The Legal Genealogist is swooning.
Head over heels over a male of the species.
And he’s not even tall, dark and handsome.
He’s short, sandy blond and adorable.
He’ll be a year old tomorrow, and he’s my brother’s first grandchild.
His name is Jack.
And I am not taking time from meeting Jack to write a blog post.
There, I had described the late George Thomas Cherryhomes of Young County, Texas, as a shirt-tail cousin of mine, and Joe hadn’t come across that reference before.
Now don’t go reaching for Black’s Law Dictionary here, okay? This isn’t a legal term, but a plain ordinary term you’ll find in plain ordinary dictionaries.
And I love the way Rhonda McClure explained it in What Makes a Cousin? in 2001:
Often I have received questions asking how a person is related to the sister of their husband’s brother-in-law and other obscure relationships. The answer is there is no relationship. When a marriage is the only connection between two individuals, then there is no cousinship in the true sense of the word. The most you can claim with this person is a shirt tail cousin. The cousinship is riding on the shirt tails of someone.4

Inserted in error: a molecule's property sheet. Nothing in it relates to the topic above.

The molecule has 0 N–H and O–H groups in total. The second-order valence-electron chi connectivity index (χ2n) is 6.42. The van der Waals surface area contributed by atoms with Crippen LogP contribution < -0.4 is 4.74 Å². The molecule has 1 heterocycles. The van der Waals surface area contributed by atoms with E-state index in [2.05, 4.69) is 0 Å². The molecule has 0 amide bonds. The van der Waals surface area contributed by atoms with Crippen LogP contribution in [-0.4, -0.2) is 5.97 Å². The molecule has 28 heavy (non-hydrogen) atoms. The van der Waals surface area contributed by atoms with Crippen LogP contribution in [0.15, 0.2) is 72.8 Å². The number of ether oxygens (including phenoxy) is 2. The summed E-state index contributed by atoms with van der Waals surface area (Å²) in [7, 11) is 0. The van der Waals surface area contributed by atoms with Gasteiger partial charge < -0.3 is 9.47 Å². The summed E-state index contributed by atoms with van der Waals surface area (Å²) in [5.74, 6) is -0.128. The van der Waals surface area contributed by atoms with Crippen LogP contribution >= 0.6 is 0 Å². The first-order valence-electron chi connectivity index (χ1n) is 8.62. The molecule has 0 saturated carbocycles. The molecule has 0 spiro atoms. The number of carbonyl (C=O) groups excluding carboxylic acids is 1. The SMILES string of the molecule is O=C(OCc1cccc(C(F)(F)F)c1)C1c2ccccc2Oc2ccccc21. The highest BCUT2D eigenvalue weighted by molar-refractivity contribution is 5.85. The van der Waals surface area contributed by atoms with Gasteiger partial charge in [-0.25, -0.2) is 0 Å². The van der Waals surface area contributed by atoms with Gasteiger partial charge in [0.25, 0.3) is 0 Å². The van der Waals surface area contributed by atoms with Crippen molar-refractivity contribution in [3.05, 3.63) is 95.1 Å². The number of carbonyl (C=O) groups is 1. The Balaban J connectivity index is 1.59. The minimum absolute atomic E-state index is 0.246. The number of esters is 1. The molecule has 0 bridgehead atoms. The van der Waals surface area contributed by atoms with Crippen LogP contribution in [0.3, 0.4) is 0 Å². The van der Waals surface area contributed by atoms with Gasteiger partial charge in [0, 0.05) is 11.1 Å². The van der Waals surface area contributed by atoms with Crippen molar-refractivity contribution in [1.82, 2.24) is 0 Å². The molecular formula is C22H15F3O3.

Shirt-tail relatives. A term that definitely does NOT include my great nephew Jack. To whom I am returning. Immediately.
- Judy G. Russell, “Reprise: duty came first,” The Legal Genealogist, posted 21 Feb 2015 (http://www.legalgenealogist.com/blog : accessed 23 Feb 2015). ↩
- Collins Online Dictionary (http://www.collinsdictionary.com : accessed 23 Feb 2015), “shirt-tail cousin.” ↩
- Merriam-Webster Online Dictionary (http://www.m-w.com : accessed 23 Feb 2015), “shirttail.” ↩
- Rhonda McClure, “Twigs & Trees with Rhonda: What Makes a Cousin?,” Genealogy.com, posted 25 Oct 2001 (http://www.genealogy.com/ : accessed 23 Feb 2015). ↩